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Ron Babcock of La Grande takes aim at a target at the recent National Field Archery Marked 3D Championships in Redding, Calif. (CLAYTON LOWE photo)
The text message would have given most people reason to jubilantly celebrate.
But not La Grande archer Ron Babcock. The message did not even elevate his pulse rate.Babcock received the electronic note while traveling back from Redding, Calif., after competing in the recent National Field Archery Marked 3D Championships. The message came from a friend at the tournament. The friend wrote that Babcock, who had left before the awards ceremony, had placed first in the adult male freestyle division.
The La Grande archer did not take the legacy-defining news seriously.
“I was sure he was kidding,’’ Babcock said.
He explained that he thought the “joke’’ message was a carry over from the competition.
“There is a lot of verbal jousting at tournaments,’’ Babcock said with a smile.
The next day the official results were posted on the Internet and Babcock learned that his friend had not been pulling his leg. Babcock discovered he had pulled ahead late in the tournament to win the adult male freestyle division.
“I was quite surprised,’’ Babcock said.
The La Grande archer was sure he had blown his chance when he tripped with his bow halfway into the third and final round of the tournament. The fall damaged his bow, causing Babcock to completely miss the next target he fired at.
Minutes later Babcock had his bow in proper working order. Now he had to rally.
“I had missed 11 points (after his arrow failed to hit the target). It was frustrating. I just had to pick it up.’’
Babcock, with no margin for error, started totally focusing on his shot sequence.
Walking a fine line between intense focus but not pressing, Babcock finished the tournament with a surge.
Still he was certain it was too little too late. That was until Babcock learned he had officially tallied 1,455 points to top the men’s freestyle division. That was enough to finish nine points ahead of runner up Bob Carroll of Arizona.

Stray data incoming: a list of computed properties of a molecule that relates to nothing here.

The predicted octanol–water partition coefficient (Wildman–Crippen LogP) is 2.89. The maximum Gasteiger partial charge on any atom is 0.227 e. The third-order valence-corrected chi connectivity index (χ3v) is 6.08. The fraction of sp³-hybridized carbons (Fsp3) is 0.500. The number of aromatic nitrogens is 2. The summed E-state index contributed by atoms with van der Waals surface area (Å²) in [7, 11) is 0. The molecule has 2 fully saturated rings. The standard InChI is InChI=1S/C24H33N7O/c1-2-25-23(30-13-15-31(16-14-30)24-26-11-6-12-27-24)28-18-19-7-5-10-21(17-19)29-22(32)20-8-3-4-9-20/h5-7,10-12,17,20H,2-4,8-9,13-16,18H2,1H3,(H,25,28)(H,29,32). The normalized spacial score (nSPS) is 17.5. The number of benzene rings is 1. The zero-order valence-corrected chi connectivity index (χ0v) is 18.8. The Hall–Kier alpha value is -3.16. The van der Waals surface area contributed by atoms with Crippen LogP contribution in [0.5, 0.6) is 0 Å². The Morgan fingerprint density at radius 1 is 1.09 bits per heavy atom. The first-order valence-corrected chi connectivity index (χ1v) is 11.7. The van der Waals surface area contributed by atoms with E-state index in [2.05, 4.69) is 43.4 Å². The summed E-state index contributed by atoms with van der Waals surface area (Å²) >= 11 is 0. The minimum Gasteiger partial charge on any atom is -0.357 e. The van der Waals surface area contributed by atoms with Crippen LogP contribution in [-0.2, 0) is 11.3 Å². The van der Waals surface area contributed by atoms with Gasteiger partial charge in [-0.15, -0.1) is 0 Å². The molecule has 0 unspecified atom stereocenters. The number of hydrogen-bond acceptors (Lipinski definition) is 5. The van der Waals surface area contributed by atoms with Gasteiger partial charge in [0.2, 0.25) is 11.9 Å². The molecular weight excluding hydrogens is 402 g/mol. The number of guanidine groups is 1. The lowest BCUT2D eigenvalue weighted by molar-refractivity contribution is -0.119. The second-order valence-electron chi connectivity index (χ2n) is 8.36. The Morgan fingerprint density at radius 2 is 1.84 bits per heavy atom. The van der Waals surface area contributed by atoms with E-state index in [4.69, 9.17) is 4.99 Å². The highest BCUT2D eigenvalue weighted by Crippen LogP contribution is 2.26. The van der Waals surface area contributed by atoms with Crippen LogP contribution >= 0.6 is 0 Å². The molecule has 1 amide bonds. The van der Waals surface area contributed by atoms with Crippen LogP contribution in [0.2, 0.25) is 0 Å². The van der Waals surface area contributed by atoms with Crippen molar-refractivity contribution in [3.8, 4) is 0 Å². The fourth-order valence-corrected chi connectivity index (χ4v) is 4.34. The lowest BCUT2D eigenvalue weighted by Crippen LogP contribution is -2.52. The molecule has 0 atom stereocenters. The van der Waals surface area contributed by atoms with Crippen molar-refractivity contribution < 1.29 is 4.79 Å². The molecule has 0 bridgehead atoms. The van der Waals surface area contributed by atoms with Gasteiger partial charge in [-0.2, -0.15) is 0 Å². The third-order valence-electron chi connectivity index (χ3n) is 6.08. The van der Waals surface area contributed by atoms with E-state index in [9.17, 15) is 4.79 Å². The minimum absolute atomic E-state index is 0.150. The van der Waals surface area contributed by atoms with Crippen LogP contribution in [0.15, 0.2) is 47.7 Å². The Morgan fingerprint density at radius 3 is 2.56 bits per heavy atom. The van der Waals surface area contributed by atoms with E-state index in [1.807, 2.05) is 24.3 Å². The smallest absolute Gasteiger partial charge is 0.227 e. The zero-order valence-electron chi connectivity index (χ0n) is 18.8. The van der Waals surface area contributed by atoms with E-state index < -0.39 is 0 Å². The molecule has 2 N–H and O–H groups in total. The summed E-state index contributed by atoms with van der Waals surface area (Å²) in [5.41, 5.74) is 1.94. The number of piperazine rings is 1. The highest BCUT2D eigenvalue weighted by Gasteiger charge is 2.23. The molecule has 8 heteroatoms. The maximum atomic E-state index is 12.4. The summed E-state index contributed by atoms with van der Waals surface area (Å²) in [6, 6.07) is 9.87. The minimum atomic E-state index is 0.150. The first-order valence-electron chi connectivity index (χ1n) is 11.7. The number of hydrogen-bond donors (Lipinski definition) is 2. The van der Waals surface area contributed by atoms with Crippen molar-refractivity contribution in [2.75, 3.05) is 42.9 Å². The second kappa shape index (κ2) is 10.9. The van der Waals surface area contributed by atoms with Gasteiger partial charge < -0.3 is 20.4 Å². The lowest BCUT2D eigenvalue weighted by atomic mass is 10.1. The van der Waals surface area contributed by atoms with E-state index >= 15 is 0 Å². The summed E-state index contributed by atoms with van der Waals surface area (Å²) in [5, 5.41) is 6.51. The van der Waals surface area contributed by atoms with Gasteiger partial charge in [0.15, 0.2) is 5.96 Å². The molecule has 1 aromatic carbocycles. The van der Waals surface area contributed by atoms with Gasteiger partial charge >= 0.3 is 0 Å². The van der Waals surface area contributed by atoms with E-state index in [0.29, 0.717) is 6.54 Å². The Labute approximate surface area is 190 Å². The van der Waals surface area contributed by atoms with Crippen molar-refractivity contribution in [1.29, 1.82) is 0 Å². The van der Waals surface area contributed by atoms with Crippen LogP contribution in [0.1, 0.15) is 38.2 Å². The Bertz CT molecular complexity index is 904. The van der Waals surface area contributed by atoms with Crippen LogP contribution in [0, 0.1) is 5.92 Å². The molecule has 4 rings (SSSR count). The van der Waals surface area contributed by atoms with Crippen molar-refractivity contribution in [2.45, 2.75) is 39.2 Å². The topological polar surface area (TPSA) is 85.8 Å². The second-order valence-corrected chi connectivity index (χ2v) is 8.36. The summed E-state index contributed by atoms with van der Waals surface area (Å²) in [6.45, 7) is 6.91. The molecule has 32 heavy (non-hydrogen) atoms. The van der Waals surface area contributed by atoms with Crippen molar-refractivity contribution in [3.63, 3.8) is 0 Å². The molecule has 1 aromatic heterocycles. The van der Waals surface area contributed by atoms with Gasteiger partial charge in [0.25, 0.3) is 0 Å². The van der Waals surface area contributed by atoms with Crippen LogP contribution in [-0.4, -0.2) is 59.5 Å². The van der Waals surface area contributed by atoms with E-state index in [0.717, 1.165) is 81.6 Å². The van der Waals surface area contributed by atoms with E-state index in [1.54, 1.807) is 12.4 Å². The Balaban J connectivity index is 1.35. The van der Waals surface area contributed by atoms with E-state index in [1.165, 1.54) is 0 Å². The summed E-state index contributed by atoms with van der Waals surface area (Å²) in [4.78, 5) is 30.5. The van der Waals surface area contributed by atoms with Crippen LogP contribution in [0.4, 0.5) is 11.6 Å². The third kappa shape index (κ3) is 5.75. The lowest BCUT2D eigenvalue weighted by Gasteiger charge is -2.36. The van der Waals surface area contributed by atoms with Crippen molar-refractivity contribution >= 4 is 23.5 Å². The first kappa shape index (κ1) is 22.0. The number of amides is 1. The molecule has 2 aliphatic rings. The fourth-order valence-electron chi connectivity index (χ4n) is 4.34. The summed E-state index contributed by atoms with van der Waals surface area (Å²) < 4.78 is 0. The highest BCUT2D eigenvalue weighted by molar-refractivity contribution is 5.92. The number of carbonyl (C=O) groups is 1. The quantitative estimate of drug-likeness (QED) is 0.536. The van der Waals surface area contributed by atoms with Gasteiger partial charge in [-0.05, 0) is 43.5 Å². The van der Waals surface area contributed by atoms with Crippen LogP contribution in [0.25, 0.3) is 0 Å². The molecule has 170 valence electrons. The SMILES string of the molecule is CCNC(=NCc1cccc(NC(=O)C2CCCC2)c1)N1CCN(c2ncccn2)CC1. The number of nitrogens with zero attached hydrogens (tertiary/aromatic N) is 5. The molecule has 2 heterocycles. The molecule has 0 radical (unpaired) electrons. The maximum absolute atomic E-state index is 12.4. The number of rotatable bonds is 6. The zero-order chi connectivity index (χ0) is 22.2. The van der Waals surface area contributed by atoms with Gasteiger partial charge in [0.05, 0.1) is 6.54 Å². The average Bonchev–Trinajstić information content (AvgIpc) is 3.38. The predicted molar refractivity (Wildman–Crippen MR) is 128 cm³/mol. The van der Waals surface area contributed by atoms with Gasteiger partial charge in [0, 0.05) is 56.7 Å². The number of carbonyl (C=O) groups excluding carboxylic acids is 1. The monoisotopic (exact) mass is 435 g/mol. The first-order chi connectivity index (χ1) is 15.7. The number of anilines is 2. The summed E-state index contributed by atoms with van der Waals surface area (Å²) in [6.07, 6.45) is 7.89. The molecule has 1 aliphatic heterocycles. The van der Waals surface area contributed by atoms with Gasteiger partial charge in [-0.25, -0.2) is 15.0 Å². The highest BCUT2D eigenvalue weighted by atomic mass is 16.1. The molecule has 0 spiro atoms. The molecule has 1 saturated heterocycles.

“I was relieved,’’ Babcock said of his reaction to learning he had won.
He explained that winning was gratifying since he had been pursuing a national title for 18 years and has been frustrated at times after coming close to winning. One of those instances came in 2010 when Babcock placed second to Carroll at the same tournament.
The significance of Babcock’s achievement should not be overlooked, said Gene Erwin of La Grande, a member of the Grande Ronde Bowmen and one of the most knowledgeable bowmen in the region. Erwin, who has been involved in archery here since the 1950s, said Babcock is the first man or woman from Union County to ever win a national archery tournament.
Erwin credits much of Babcock’s success to self discipline and technique.
“He is the best bow technician I’ve been around,’’ Erwin said.
Babcock also knows the tools of archery well.
“He is very knowledgeable about the intricacies of his equipment. He knows how little things will affect his bow,’’ Erwin said.
Babcock’s effectiveness is also enhanced by his professional background as a physical therapist. This has given him a working knowledge of anatomy which makes it easier for him to determine what he is doing wrong when he is off target, Erwin said.
The National Field Archery Marked 3D Championships were conducted at the Straight Arrow Bow Hunters course in Redding. Archers fired at everything from a model of a butterfly from four yards to a huge sasquatch foot from 101 yards. Firing at the butterfly from four yards was just as difficult as trying to hit the sasquatch from 101 yards. The reason is the target on the butterfly was quite small. Babcock said many hours of practice firing at targets from short range paid dividends for him in Redding.
Much of the practice was done at his shop, Alpine Archery & Sport, owned by Babcock and his wife, Michelle.
The 3D archery course in Redding is in a forested area and is considered by many the best of its kind in the United States.
“It is the standard by which all other 3D courses are measured,’’ Babcock said.
A prominent feature of it is an array of 3D wildlife figures at each target site. At one site one may see buffalo, antelope, elk and deer, but only one of the realistic looking Styrofoam animals has a target.
“It is a park-like setting,’’ Babcock said.
The course also has artificial scenic backdrops that prevent archers from losing arrows. The picturesque Styrofoam backdrops catch errant arrows before they go into the forest. They also prevent archers from losing stray arrows to damage from collisions with rocks.
Redding, at 500 feet, is about 2,200 feet lower than La Grande. This combined with higher humidity makes the air considerably denser. Babcock had to make adjustments at the tournament as a result — adjustments that catapulted him to a status no
La Grande archer has reached before.